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WHATS IN THIS BLOG:
• What’s a perfect storm doing down under?
• Unbelievable impact of the storm.

SOUTH AUSTRALIA, IS A STATE LARGER IN AREA THAN TEXAS, but with far less population – just 1.7 million. Furthermore,  it’s a dry state. For instance, three quarters of the state gets less than 10 inches of rain per year. This week the state experienced a perfect storm — the biggest storm in 50 years. Coming from the north, which is unusual, this weather system was on the verge of a hurricane (wind speed 70 mph), and in Australia it was called a mini-cyclone. Mix in a couple of tornadoes simultaneously, and you have a problem.

The system slashed its way across the state, downing around 20 transmission towers in the electrical grid. Damage near Port Augusta and Melrose was critical, and to protect the rest of the grid, the automatic pilots shut down the rest of the state for this reason. That’s right, the entire state blacked out at 4 pm on a weekday, and this lasted all evening!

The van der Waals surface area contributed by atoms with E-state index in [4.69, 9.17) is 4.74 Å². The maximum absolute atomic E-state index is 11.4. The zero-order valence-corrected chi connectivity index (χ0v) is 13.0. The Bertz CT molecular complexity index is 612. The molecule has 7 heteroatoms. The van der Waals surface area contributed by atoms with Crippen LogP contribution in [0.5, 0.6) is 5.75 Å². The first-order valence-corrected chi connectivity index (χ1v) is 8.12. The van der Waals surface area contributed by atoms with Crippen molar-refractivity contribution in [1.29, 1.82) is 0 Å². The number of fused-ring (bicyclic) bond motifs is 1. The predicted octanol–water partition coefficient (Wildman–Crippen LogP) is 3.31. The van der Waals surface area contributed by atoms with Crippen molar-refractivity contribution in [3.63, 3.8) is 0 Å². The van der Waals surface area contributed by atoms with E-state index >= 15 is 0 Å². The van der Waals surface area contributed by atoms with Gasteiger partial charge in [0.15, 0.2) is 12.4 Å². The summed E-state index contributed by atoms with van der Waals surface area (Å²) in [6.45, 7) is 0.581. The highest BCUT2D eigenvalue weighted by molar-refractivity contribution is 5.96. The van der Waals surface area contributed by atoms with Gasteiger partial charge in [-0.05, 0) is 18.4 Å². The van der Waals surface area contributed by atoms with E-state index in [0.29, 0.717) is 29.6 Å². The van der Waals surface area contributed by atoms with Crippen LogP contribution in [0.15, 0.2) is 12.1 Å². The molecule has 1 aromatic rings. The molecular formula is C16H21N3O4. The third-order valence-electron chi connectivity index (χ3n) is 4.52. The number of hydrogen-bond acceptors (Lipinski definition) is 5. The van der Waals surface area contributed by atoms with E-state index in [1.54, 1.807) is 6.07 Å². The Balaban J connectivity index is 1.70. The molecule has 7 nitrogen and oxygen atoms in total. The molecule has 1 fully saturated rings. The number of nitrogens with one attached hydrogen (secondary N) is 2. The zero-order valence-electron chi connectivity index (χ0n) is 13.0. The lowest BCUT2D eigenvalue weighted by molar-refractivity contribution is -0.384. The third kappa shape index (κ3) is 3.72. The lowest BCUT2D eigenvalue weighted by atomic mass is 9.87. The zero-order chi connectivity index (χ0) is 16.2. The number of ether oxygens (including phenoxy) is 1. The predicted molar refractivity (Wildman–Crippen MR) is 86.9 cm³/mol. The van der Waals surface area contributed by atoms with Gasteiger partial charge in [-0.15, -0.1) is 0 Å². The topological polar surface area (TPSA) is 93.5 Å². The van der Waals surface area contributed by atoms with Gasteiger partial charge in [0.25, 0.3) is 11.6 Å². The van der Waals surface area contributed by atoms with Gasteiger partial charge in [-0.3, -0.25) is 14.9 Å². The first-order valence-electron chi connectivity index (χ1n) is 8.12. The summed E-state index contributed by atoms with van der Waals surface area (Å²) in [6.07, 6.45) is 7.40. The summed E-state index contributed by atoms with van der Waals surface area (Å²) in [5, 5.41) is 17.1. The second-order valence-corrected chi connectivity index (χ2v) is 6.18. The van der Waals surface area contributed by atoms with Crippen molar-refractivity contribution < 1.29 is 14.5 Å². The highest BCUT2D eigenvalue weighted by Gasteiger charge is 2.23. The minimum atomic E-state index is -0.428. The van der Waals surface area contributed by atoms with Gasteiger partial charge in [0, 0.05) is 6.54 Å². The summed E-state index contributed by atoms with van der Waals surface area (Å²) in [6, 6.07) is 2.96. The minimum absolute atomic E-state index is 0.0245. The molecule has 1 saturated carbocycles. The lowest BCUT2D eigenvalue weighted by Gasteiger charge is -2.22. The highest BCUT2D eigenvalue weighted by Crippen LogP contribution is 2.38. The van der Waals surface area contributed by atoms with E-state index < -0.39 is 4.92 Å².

Up to 20 transmission towers felled by strong winds (click to enlarge or to source, then back-arrow to return to blog article).

About 20 transmission towers were felled by strong winds (click to enlarge or to source, then back-arrow to return to blog article).

TWIN TORNADOES WERE REPORTED IN THE MID-NORTH.

Yet, they rarely get tornadoes in Australia. Local resident Cameron Andriskey witnessed the tornado coming through.
It wasn’t like a twister. It was very wide and was just turning in a very fast motion and yeah, it got scary there.